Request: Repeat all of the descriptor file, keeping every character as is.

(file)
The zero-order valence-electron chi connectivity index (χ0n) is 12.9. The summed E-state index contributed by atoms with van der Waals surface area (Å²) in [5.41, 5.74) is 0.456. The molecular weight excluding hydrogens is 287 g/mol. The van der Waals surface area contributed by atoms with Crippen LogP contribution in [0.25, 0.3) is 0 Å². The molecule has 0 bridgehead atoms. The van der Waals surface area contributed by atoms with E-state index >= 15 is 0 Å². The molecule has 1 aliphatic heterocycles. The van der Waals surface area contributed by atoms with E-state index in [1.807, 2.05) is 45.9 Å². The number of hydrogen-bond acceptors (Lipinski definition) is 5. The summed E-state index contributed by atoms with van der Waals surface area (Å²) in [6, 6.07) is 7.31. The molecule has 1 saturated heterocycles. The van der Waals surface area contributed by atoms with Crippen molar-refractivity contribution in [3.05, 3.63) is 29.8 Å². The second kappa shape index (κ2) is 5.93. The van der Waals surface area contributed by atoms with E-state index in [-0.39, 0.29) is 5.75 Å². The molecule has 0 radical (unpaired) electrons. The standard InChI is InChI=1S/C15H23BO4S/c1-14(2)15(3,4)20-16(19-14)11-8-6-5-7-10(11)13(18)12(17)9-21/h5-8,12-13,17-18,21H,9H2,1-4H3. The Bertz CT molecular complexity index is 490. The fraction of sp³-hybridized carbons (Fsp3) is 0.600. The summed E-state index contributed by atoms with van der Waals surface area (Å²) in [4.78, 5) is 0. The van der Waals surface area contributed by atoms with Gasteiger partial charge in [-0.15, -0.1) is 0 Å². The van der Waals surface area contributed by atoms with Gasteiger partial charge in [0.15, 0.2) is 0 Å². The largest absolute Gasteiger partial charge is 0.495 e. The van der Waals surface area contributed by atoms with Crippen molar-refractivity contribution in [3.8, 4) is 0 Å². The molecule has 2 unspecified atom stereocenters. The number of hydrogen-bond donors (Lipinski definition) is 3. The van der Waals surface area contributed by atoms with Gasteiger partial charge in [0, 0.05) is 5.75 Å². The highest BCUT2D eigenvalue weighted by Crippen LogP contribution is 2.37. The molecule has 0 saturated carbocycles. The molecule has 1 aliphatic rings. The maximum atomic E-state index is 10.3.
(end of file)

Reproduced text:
The zero-order valence-electron chi connectivity index (χ0n) is 12.9. The summed E-state index contributed by atoms with van der Waals surface area (Å²) in [5.41, 5.74) is 0.456. The molecular weight excluding hydrogens is 287 g/mol. The van der Waals surface area contributed by atoms with Crippen LogP contribution in [0.25, 0.3) is 0 Å². The molecule has 0 bridgehead atoms. The van der Waals surface area contributed by atoms with E-state index >= 15 is 0 Å². The molecule has 1 aliphatic heterocycles. The van der Waals surface area contributed by atoms with E-state index in [1.807, 2.05) is 45.9 Å². The number of hydrogen-bond acceptors (Lipinski definition) is 5. The summed E-state index contributed by atoms with van der Waals surface area (Å²) in [6, 6.07) is 7.31. The molecule has 1 saturated heterocycles. The van der Waals surface area contributed by atoms with Crippen molar-refractivity contribution in [3.05, 3.63) is 29.8 Å². The second kappa shape index (κ2) is 5.93. The van der Waals surface area contributed by atoms with E-state index in [-0.39, 0.29) is 5.75 Å². The molecule has 0 radical (unpaired) electrons. The standard InChI is InChI=1S/C15H23BO4S/c1-14(2)15(3,4)20-16(19-14)11-8-6-5-7-10(11)13(18)12(17)9-21/h5-8,12-13,17-18,21H,9H2,1-4H3. The Bertz CT molecular complexity index is 490. The fraction of sp³-hybridized carbons (Fsp3) is 0.600. The summed E-state index contributed by atoms with van der Waals surface area (Å²) in [4.78, 5) is 0. The van der Waals surface area contributed by atoms with Gasteiger partial charge in [-0.15, -0.1) is 0 Å². The van der Waals surface area contributed by atoms with Gasteiger partial charge in [0.15, 0.2) is 0 Å². The largest absolute Gasteiger partial charge is 0.495 e. The van der Waals surface area contributed by atoms with Crippen molar-refractivity contribution in [3.8, 4) is 0 Å². The molecule has 2 unspecified atom stereocenters. The number of hydrogen-bond donors (Lipinski definition) is 3. The van der Waals surface area contributed by atoms with Gasteiger partial charge in [0, 0.05) is 5.75 Å². The highest BCUT2D eigenvalue weighted by Crippen LogP contribution is 2.37. The molecule has 0 saturated carbocycles. The molecule has 1 aliphatic rings. The maximum atomic E-state index is 10.3.